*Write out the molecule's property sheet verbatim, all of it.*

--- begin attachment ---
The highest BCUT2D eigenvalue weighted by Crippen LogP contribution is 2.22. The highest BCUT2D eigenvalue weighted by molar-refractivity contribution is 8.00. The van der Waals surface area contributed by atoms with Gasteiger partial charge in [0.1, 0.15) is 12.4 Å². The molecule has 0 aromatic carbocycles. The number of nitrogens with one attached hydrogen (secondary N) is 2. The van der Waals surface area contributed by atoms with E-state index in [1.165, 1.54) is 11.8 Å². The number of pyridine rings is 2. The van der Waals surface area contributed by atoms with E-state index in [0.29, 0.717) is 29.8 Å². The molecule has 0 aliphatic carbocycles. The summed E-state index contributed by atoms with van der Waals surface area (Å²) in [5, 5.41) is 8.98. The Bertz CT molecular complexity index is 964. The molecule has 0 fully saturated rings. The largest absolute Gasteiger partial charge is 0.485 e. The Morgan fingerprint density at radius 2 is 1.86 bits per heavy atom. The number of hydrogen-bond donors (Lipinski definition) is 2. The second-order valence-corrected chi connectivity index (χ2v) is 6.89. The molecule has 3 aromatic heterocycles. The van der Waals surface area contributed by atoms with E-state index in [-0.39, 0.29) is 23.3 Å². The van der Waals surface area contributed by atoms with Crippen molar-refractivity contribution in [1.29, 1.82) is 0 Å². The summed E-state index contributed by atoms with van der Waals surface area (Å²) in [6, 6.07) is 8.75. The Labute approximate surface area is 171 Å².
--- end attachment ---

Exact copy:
The highest BCUT2D eigenvalue weighted by Crippen LogP contribution is 2.22. The highest BCUT2D eigenvalue weighted by molar-refractivity contribution is 8.00. The van der Waals surface area contributed by atoms with Gasteiger partial charge in [0.1, 0.15) is 12.4 Å². The molecule has 0 aromatic carbocycles. The number of nitrogens with one attached hydrogen (secondary N) is 2. The van der Waals surface area contributed by atoms with E-state index in [1.165, 1.54) is 11.8 Å². The number of pyridine rings is 2. The van der Waals surface area contributed by atoms with E-state index in [0.29, 0.717) is 29.8 Å². The molecule has 0 aliphatic carbocycles. The summed E-state index contributed by atoms with van der Waals surface area (Å²) in [5, 5.41) is 8.98. The Bertz CT molecular complexity index is 964. The molecule has 0 fully saturated rings. The largest absolute Gasteiger partial charge is 0.485 e. The Morgan fingerprint density at radius 2 is 1.86 bits per heavy atom. The number of hydrogen-bond donors (Lipinski definition) is 2. The second-order valence-corrected chi connectivity index (χ2v) is 6.89. The molecule has 3 aromatic heterocycles. The van der Waals surface area contributed by atoms with E-state index in [-0.39, 0.29) is 23.3 Å². The van der Waals surface area contributed by atoms with Crippen molar-refractivity contribution in [1.29, 1.82) is 0 Å². The summed E-state index contributed by atoms with van der Waals surface area (Å²) in [6, 6.07) is 8.75. The Labute approximate surface area is 171 Å².